Plant stand count is an essential task in yield management. It allows growers to estimate the plant population, density, germination rate, and plant health and make timely decisions that finally affect the yield. Common manual methods of plant stand counting have helped growers for decades. They are based on visual inspection and plant calculation on small pre-defined field areas. However, these methods are laborious and far from accurate. Fragmented plant stand count does not provide the complete picture, and problem areas with uneven emergence or weeds might be overlooked. The lack of information on the field eventually leads to a waste of resources and less profitable decisions.
This article covers precise plant stand count using an off-the-shelf drone and Proofminder’s trained AI algorithm for accurate yield assessment and the following insights on the field. You will find practical tips on image collection and recommended approach for corn, sugar beet and sunflower, but the information is also useful for other field crops, vegetables and orchards. If you have a drone or considering buying one to turn a tedious task into an interactive process and get a high-precision result, keep reading. You will find drone requirements, flight tips and common mistakes, and learn how to get a precision stand count report in a few hours with an innovative AI farming platform.
There are situations when a low accuracy report is acceptable, but it is absolutely essential to have a precise one if you aim to:
Estimating the number of plants and their density is crucial for early-season yield management. The accurate information here is a chance to save the yield if something goes wrong and improve the harvest. To gather proper images for further analysis, consider the tips about plants and the weather.
The plant should be big enough to be seen from the air, but the leaves are not yet too close to each other to distinguish plants and estimate the density. As an example, for the precise stand count of corn, the plant should have about 3-7 leaves (V3-V7 vegetation stages). The weather should be stable during the footage, thus the lens can adapt to the conditions whether it is sunny or cloudy. Also, it should not be too windy, note that the wind speed may greatly vary depending on the altitude. Which altitude is right for a stand count? Find below!
Figure 1 – Corn field
Figure 2 – Manual plant stand count of corn
The ideal resolution for plant stand count by a drone and intelligent software depends on the plant and the goal. For precise stand calculation of corn, sunflower, sugar beet, and some other field crops and vegetables would be 0.8 cm per pixel or less. What does it imply, and what kind of drone is suitable? The widely available DJI Phantom 4 Pro V.2. can be a good entry-level option for that job, similarly, the DJI Phantom 4 RTK is also a great option if you want a professional drone with high precision positioning. You will need to fly at 18-30 meter altitude to get the indicated resolution. Be aware that some of the Integrated controllers (the Plus versions) limit the flight altitude to 25m above the ground so if you want to count small crops and fly low, you would rather choose the simple controller and instruct the drone from your mobile or tablet. The ideal speed to capture detailed images would be between 3-5 m/s depending on the altitude and the wind conditions. Using this drone, you can proceed at about 25-30 hectares per day if you have enough batteries; mind you: you can charge them on the site. At Proofminder, we are working on novel ways to do this image capturing and foresee the possibility in the near future to capture up to double of this area per day by a Phantom 4 drone.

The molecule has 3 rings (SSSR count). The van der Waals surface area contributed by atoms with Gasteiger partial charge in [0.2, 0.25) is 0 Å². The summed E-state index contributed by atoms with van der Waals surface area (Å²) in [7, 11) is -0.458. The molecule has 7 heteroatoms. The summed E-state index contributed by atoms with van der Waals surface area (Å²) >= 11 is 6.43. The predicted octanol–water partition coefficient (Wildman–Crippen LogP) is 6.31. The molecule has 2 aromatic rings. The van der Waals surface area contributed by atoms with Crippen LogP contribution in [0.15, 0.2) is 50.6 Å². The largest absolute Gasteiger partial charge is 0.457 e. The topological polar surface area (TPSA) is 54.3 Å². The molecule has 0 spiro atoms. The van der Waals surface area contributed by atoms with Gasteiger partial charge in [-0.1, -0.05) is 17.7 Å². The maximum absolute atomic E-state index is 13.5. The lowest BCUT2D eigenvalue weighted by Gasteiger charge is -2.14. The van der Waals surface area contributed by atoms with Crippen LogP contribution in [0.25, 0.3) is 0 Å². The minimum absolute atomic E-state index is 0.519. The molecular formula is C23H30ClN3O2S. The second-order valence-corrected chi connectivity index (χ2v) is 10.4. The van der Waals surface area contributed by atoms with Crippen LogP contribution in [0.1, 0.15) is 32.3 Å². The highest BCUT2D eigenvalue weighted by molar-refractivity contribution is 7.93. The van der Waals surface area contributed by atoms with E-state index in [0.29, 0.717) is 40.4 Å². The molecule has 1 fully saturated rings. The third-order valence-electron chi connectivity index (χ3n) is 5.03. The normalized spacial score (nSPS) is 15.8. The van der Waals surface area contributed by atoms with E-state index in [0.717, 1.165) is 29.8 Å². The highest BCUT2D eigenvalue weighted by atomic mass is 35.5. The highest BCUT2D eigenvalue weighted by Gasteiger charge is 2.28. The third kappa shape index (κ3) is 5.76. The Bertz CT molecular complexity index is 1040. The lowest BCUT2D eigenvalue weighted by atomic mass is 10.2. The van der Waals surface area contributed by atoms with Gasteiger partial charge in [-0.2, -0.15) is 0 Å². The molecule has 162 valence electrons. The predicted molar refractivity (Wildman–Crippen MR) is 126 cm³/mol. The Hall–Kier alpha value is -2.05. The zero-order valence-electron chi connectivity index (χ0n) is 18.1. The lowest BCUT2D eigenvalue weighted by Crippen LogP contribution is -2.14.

Figure 3 – Shooting images for plant stand count by DJI Phantom 4
Figure 4 – The process of drone footage for precise stand count
Figure 5 – The shape-file of the field
Following the instructions will result in lots of useful data and good images for further analysis and insights about the field and plants. What can you, as a grower, do with the collected images? There are a couple of ways – as an illustration, to analyse it manually, which is again time-consuming and subjective or use Artificial Intelligence, which can do the job quickly and accurately. The AI-powered platform can create an orthomosaic, an automatic plant stand count report and mark issues on the field that are not visible or not humanly possible to discover in traditional methods.
Images below show what your plant stand count can look like on the Proofminder platform.
On the automatic report generated in a system, you can see
Figure 6 – A plant stand count report on the Proofminder platform
Figure 7 – A plant-level view of a stand count report on the Proofminder platform